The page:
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About omnibenevolence...

#1Lord_IchmaelPosted 9/17/2013 12:52:29 PM
When people bring up either bad recent events or morally questionable things God/Allah/etc. did in their respective holy books to argue against an omnibenevolent god, apologists say "God is all-loving, so it must be right. How do you know he isn't? Are you taking the moral high ground?" I've gotten the impression that this is a flawed argument. A god's omnibenevolence should be clear from his/its actions, rather than simply by demanding you believe it, shouldn't it? In other words, "God is omnibenevolent, therefore everything he does is right" is backwards. It should be "Everything God does is right, therefore He is omnibenevolent". Actions speak louder than words. How does that work? Thoughts?
#2OrangeWizardPosted 9/17/2013 1:00:54 PM
To Hitler, it would be an action of an omnibenevolent God to kill all the jews.

People have different ideas about what is "right". What is "right" to you isn't necessarily "right" to someone else.
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#3Hustle KongPosted 9/17/2013 1:00:58 PM
The trouble there is that we are dealing with incomplete information. The most we can say is that God appears to do harm based on our particular perspective, while knowing that this may not be correct.
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#4JonWood007Posted 9/17/2013 1:56:49 PM
Well, personally, I think the minimization of harm is probably the basis for morality....everything else seems highly arbitrary and pointless.

While God's omnibenevolence doesn't mean in and of itself that he will always do the right thing...I mean, he could be incapable of doing so, or of limited knowledge, but when you throw in other omni characteristics, it causes a lot of problems.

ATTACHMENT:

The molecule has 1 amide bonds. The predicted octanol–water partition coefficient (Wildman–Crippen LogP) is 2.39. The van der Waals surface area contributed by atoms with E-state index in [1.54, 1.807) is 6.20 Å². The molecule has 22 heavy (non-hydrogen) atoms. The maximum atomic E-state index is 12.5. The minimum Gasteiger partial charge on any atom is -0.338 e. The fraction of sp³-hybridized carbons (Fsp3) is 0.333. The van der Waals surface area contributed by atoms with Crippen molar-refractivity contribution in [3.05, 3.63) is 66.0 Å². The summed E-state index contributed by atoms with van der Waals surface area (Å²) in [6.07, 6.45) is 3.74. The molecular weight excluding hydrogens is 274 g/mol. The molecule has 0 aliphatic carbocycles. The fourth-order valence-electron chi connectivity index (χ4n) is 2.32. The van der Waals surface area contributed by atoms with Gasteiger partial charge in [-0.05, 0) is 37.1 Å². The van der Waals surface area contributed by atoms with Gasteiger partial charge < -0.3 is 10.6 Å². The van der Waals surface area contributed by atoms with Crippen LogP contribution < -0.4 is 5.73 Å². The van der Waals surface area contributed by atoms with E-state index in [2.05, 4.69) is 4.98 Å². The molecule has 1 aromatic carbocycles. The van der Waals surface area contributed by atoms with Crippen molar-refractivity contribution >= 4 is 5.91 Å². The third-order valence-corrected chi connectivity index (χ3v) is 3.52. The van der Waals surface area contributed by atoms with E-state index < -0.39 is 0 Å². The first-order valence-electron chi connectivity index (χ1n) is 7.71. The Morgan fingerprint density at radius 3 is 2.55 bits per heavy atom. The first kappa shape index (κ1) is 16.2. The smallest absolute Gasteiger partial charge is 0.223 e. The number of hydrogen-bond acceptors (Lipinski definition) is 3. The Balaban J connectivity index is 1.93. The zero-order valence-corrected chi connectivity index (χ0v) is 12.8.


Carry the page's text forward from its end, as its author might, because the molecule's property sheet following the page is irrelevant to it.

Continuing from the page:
Here's the big problem with just assuming God is moral no matter what you do. It's the basis for so many crimes against humanity. The nazis were only following orders after all, weren't they? When someone demands you just accept something not only without proof, but in the face of contradictory evidence, you have a much higher likelihood that they're trying to scam you or take advantage of you somehow than it actually being true.
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#5Moorish_IdolPosted 9/17/2013 2:02:42 PM
Two Godwins in four posts. Well done.
#6CoyoteTheGreatPosted 9/17/2013 5:41:00 PM
Hustle Kong posted...
The trouble there is that we are dealing with incomplete information. The most we can say is that God appears to do harm based on our particular perspective, while knowing that this may not be correct.


When you add the absoluteness of omni to something though, it seems like it should be able to cut through our different perspectives no matter what. There should be no possible way that we could even comprehend the ability of a omnibenevolent being doing harm. Omni-anything is a sucky and problematic term. I think they only really result in oneupsmanship rather than having any legitimate theological backing. "My god can lift a mountain!" "Oh yeah? Well my God is Omnistronk! He can lift anything!". A being that doesn't have limitations isn't interesting and can't be related to anyways.
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#7JonWood007Posted 9/17/2013 6:08:35 PM(edited)
Moorish_Idol posted...
Two Godwins in four posts. Well done.


The Bible describes genocide. Nazis committed genocide. Seems like a legit comparison to me.